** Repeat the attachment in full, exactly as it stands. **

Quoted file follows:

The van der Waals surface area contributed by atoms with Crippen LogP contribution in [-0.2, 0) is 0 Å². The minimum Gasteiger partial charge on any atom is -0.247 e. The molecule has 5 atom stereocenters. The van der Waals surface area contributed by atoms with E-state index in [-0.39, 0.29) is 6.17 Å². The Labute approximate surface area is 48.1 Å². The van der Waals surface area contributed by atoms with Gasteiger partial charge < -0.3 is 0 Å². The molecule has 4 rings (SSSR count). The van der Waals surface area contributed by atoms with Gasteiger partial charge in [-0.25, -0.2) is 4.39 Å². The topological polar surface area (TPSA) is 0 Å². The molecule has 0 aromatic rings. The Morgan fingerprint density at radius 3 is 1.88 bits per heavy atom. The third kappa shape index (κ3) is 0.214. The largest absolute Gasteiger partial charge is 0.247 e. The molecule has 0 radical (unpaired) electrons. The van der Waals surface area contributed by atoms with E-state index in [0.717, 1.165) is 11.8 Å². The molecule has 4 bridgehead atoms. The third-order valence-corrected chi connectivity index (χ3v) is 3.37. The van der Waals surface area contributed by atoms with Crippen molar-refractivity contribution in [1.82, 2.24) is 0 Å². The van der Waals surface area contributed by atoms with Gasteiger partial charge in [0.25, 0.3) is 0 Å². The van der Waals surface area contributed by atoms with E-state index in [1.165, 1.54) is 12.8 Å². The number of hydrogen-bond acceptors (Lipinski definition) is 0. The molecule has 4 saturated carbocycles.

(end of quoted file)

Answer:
The van der Waals surface area contributed by atoms with Crippen LogP contribution in [-0.2, 0) is 0 Å². The minimum Gasteiger partial charge on any atom is -0.247 e. The molecule has 5 atom stereocenters. The van der Waals surface area contributed by atoms with E-state index in [-0.39, 0.29) is 6.17 Å². The Labute approximate surface area is 48.1 Å². The van der Waals surface area contributed by atoms with Gasteiger partial charge < -0.3 is 0 Å². The molecule has 4 rings (SSSR count). The van der Waals surface area contributed by atoms with Gasteiger partial charge in [-0.25, -0.2) is 4.39 Å². The topological polar surface area (TPSA) is 0 Å². The molecule has 0 aromatic rings. The Morgan fingerprint density at radius 3 is 1.88 bits per heavy atom. The third kappa shape index (κ3) is 0.214. The largest absolute Gasteiger partial charge is 0.247 e. The molecule has 0 radical (unpaired) electrons. The van der Waals surface area contributed by atoms with E-state index in [0.717, 1.165) is 11.8 Å². The molecule has 4 bridgehead atoms. The third-order valence-corrected chi connectivity index (χ3v) is 3.37. The van der Waals surface area contributed by atoms with Crippen molar-refractivity contribution in [1.82, 2.24) is 0 Å². The van der Waals surface area contributed by atoms with Gasteiger partial charge in [0.25, 0.3) is 0 Å². The van der Waals surface area contributed by atoms with E-state index in [1.165, 1.54) is 12.8 Å². The number of hydrogen-bond acceptors (Lipinski definition) is 0. The molecule has 4 saturated carbocycles.